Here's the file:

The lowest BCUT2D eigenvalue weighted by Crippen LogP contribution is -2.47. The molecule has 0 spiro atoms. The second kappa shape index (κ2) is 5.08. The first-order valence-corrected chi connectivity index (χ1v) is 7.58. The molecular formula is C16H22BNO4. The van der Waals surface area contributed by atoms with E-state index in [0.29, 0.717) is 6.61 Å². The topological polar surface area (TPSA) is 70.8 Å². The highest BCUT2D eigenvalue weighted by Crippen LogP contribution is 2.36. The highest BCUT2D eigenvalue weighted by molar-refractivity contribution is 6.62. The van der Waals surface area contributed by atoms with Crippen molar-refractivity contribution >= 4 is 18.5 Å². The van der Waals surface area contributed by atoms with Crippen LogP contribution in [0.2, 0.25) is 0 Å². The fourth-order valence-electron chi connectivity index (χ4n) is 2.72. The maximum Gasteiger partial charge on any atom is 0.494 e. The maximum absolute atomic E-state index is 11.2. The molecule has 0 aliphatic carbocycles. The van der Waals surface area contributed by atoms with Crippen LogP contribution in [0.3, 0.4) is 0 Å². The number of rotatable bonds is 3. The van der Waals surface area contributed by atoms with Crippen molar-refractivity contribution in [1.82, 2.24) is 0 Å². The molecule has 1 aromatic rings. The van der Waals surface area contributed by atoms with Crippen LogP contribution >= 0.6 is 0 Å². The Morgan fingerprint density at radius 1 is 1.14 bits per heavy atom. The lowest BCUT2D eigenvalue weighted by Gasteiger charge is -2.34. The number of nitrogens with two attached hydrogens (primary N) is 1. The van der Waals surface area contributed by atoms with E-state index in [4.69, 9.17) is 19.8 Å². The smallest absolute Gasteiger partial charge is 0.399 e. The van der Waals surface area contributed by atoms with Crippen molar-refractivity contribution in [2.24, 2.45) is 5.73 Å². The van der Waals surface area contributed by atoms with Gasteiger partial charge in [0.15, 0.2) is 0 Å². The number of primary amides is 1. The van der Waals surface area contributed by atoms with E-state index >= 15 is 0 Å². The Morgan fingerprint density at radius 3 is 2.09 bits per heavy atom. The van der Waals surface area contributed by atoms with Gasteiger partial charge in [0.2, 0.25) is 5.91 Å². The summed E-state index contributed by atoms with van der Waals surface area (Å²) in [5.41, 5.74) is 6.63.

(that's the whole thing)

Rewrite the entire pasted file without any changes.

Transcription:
The lowest BCUT2D eigenvalue weighted by Crippen LogP contribution is -2.47. The molecule has 0 spiro atoms. The second kappa shape index (κ2) is 5.08. The first-order valence-corrected chi connectivity index (χ1v) is 7.58. The molecular formula is C16H22BNO4. The van der Waals surface area contributed by atoms with E-state index in [0.29, 0.717) is 6.61 Å². The topological polar surface area (TPSA) is 70.8 Å². The highest BCUT2D eigenvalue weighted by Crippen LogP contribution is 2.36. The highest BCUT2D eigenvalue weighted by molar-refractivity contribution is 6.62. The van der Waals surface area contributed by atoms with Crippen molar-refractivity contribution >= 4 is 18.5 Å². The van der Waals surface area contributed by atoms with Crippen LogP contribution in [0.2, 0.25) is 0 Å². The fourth-order valence-electron chi connectivity index (χ4n) is 2.72. The maximum Gasteiger partial charge on any atom is 0.494 e. The maximum absolute atomic E-state index is 11.2. The molecule has 0 aliphatic carbocycles. The van der Waals surface area contributed by atoms with Crippen LogP contribution in [0.3, 0.4) is 0 Å². The number of rotatable bonds is 3. The van der Waals surface area contributed by atoms with Crippen molar-refractivity contribution in [1.82, 2.24) is 0 Å². The molecule has 1 aromatic rings. The van der Waals surface area contributed by atoms with Crippen LogP contribution >= 0.6 is 0 Å². The Morgan fingerprint density at radius 1 is 1.14 bits per heavy atom. The lowest BCUT2D eigenvalue weighted by Gasteiger charge is -2.34. The number of nitrogens with two attached hydrogens (primary N) is 1. The van der Waals surface area contributed by atoms with E-state index in [4.69, 9.17) is 19.8 Å². The smallest absolute Gasteiger partial charge is 0.399 e. The van der Waals surface area contributed by atoms with Crippen molar-refractivity contribution in [2.24, 2.45) is 5.73 Å². The van der Waals surface area contributed by atoms with Gasteiger partial charge in [0.15, 0.2) is 0 Å². The number of primary amides is 1. The van der Waals surface area contributed by atoms with E-state index >= 15 is 0 Å². The Morgan fingerprint density at radius 3 is 2.09 bits per heavy atom. The van der Waals surface area contributed by atoms with Gasteiger partial charge in [0.2, 0.25) is 5.91 Å². The summed E-state index contributed by atoms with van der Waals surface area (Å²) in [5.41, 5.74) is 6.63.